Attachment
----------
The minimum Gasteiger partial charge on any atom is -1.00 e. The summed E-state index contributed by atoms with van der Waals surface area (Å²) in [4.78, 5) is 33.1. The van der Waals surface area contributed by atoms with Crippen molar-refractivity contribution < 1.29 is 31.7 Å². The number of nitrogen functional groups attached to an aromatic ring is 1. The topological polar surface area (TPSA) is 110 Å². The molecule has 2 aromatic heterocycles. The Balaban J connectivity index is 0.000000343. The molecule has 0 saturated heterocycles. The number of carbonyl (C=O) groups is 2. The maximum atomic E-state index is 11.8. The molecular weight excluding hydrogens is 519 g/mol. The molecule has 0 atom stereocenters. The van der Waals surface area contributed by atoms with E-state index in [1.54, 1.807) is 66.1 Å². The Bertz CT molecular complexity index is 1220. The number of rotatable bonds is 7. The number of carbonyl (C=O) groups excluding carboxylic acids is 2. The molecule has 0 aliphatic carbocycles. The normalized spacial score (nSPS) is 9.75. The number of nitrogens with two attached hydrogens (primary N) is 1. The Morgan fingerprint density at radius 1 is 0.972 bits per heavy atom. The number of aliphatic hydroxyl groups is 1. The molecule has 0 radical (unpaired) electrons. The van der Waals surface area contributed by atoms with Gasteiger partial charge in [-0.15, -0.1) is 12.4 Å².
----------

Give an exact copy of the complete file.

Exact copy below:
The minimum Gasteiger partial charge on any atom is -1.00 e. The summed E-state index contributed by atoms with van der Waals surface area (Å²) in [4.78, 5) is 33.1. The van der Waals surface area contributed by atoms with Crippen molar-refractivity contribution < 1.29 is 31.7 Å². The number of nitrogen functional groups attached to an aromatic ring is 1. The topological polar surface area (TPSA) is 110 Å². The molecule has 2 aromatic heterocycles. The Balaban J connectivity index is 0.000000343. The molecule has 0 saturated heterocycles. The number of carbonyl (C=O) groups is 2. The maximum atomic E-state index is 11.8. The molecular weight excluding hydrogens is 519 g/mol. The molecule has 0 atom stereocenters. The van der Waals surface area contributed by atoms with E-state index in [1.54, 1.807) is 66.1 Å². The Bertz CT molecular complexity index is 1220. The number of rotatable bonds is 7. The number of carbonyl (C=O) groups excluding carboxylic acids is 2. The molecule has 0 aliphatic carbocycles. The normalized spacial score (nSPS) is 9.75. The number of nitrogens with two attached hydrogens (primary N) is 1. The Morgan fingerprint density at radius 1 is 0.972 bits per heavy atom. The number of aliphatic hydroxyl groups is 1. The molecule has 0 radical (unpaired) electrons. The van der Waals surface area contributed by atoms with Gasteiger partial charge in [-0.15, -0.1) is 12.4 Å².